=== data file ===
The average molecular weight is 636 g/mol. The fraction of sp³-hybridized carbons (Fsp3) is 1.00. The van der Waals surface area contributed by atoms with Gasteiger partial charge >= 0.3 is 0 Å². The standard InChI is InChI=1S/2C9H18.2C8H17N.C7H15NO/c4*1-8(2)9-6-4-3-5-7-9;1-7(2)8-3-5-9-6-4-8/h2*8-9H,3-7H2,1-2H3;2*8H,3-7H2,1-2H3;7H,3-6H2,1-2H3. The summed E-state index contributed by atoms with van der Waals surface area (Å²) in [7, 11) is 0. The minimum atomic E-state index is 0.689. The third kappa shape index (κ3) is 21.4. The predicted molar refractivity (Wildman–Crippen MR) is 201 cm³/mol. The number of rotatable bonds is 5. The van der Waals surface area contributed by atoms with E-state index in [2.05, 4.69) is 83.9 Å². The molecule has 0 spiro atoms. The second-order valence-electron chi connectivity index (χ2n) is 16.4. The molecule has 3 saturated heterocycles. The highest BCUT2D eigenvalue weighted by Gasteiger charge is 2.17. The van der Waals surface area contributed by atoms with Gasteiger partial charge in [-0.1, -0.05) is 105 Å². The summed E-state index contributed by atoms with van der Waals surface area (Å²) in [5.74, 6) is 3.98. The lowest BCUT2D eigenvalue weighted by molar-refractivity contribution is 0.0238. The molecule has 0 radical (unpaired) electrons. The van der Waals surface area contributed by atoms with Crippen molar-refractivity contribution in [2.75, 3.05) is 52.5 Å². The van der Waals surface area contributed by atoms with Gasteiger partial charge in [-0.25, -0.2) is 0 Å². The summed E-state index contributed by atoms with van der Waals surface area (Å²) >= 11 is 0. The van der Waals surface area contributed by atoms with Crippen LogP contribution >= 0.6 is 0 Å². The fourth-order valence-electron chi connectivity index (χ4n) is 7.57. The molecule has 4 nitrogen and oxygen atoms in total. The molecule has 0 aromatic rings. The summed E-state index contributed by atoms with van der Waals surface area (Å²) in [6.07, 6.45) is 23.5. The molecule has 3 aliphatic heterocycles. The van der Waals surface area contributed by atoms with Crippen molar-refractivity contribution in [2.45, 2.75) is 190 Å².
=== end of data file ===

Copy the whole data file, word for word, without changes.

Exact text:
The average molecular weight is 636 g/mol. The fraction of sp³-hybridized carbons (Fsp3) is 1.00. The van der Waals surface area contributed by atoms with Gasteiger partial charge >= 0.3 is 0 Å². The standard InChI is InChI=1S/2C9H18.2C8H17N.C7H15NO/c4*1-8(2)9-6-4-3-5-7-9;1-7(2)8-3-5-9-6-4-8/h2*8-9H,3-7H2,1-2H3;2*8H,3-7H2,1-2H3;7H,3-6H2,1-2H3. The summed E-state index contributed by atoms with van der Waals surface area (Å²) in [7, 11) is 0. The minimum atomic E-state index is 0.689. The third kappa shape index (κ3) is 21.4. The predicted molar refractivity (Wildman–Crippen MR) is 201 cm³/mol. The number of rotatable bonds is 5. The van der Waals surface area contributed by atoms with E-state index in [2.05, 4.69) is 83.9 Å². The molecule has 0 spiro atoms. The second-order valence-electron chi connectivity index (χ2n) is 16.4. The molecule has 3 saturated heterocycles. The highest BCUT2D eigenvalue weighted by Gasteiger charge is 2.17. The van der Waals surface area contributed by atoms with Gasteiger partial charge in [-0.1, -0.05) is 105 Å². The summed E-state index contributed by atoms with van der Waals surface area (Å²) in [5.74, 6) is 3.98. The lowest BCUT2D eigenvalue weighted by molar-refractivity contribution is 0.0238. The molecule has 0 radical (unpaired) electrons. The van der Waals surface area contributed by atoms with Crippen molar-refractivity contribution in [2.75, 3.05) is 52.5 Å². The van der Waals surface area contributed by atoms with Gasteiger partial charge in [-0.25, -0.2) is 0 Å². The summed E-state index contributed by atoms with van der Waals surface area (Å²) >= 11 is 0. The van der Waals surface area contributed by atoms with Crippen LogP contribution >= 0.6 is 0 Å². The fourth-order valence-electron chi connectivity index (χ4n) is 7.57. The molecule has 4 nitrogen and oxygen atoms in total. The molecule has 0 aromatic rings. The summed E-state index contributed by atoms with van der Waals surface area (Å²) in [6.07, 6.45) is 23.5. The molecule has 3 aliphatic heterocycles. The van der Waals surface area contributed by atoms with Crippen molar-refractivity contribution in [2.45, 2.75) is 190 Å².